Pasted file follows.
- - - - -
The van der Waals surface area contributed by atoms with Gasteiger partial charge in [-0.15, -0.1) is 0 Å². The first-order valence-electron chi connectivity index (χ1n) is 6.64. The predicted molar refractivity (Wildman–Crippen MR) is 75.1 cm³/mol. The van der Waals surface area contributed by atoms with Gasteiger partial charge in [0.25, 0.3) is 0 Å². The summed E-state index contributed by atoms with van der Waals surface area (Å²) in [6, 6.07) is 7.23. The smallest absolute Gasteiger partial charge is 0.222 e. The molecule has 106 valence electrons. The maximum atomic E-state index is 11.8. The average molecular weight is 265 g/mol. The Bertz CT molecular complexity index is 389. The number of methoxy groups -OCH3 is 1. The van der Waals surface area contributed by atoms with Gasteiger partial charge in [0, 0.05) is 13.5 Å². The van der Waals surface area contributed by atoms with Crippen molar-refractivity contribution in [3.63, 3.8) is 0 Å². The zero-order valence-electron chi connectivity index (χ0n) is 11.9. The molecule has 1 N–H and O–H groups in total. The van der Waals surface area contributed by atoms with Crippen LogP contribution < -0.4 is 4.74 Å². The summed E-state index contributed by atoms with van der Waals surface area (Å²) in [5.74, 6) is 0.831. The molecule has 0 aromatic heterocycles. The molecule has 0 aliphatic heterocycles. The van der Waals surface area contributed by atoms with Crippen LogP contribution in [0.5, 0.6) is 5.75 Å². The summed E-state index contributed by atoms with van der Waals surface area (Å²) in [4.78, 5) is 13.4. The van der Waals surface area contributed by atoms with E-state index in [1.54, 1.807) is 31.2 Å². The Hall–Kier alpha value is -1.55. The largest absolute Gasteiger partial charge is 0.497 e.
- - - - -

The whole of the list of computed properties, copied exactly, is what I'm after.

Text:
The van der Waals surface area contributed by atoms with Gasteiger partial charge in [-0.15, -0.1) is 0 Å². The first-order valence-electron chi connectivity index (χ1n) is 6.64. The predicted molar refractivity (Wildman–Crippen MR) is 75.1 cm³/mol. The van der Waals surface area contributed by atoms with Gasteiger partial charge in [0.25, 0.3) is 0 Å². The summed E-state index contributed by atoms with van der Waals surface area (Å²) in [6, 6.07) is 7.23. The smallest absolute Gasteiger partial charge is 0.222 e. The molecule has 106 valence electrons. The maximum atomic E-state index is 11.8. The average molecular weight is 265 g/mol. The Bertz CT molecular complexity index is 389. The number of methoxy groups -OCH3 is 1. The van der Waals surface area contributed by atoms with Gasteiger partial charge in [0, 0.05) is 13.5 Å². The van der Waals surface area contributed by atoms with Crippen molar-refractivity contribution in [3.63, 3.8) is 0 Å². The zero-order valence-electron chi connectivity index (χ0n) is 11.9. The molecule has 1 N–H and O–H groups in total. The van der Waals surface area contributed by atoms with Crippen LogP contribution < -0.4 is 4.74 Å². The summed E-state index contributed by atoms with van der Waals surface area (Å²) in [5.74, 6) is 0.831. The molecule has 0 aromatic heterocycles. The molecule has 0 aliphatic heterocycles. The van der Waals surface area contributed by atoms with Crippen LogP contribution in [0.5, 0.6) is 5.75 Å². The summed E-state index contributed by atoms with van der Waals surface area (Å²) in [4.78, 5) is 13.4. The van der Waals surface area contributed by atoms with E-state index in [1.54, 1.807) is 31.2 Å². The Hall–Kier alpha value is -1.55. The largest absolute Gasteiger partial charge is 0.497 e.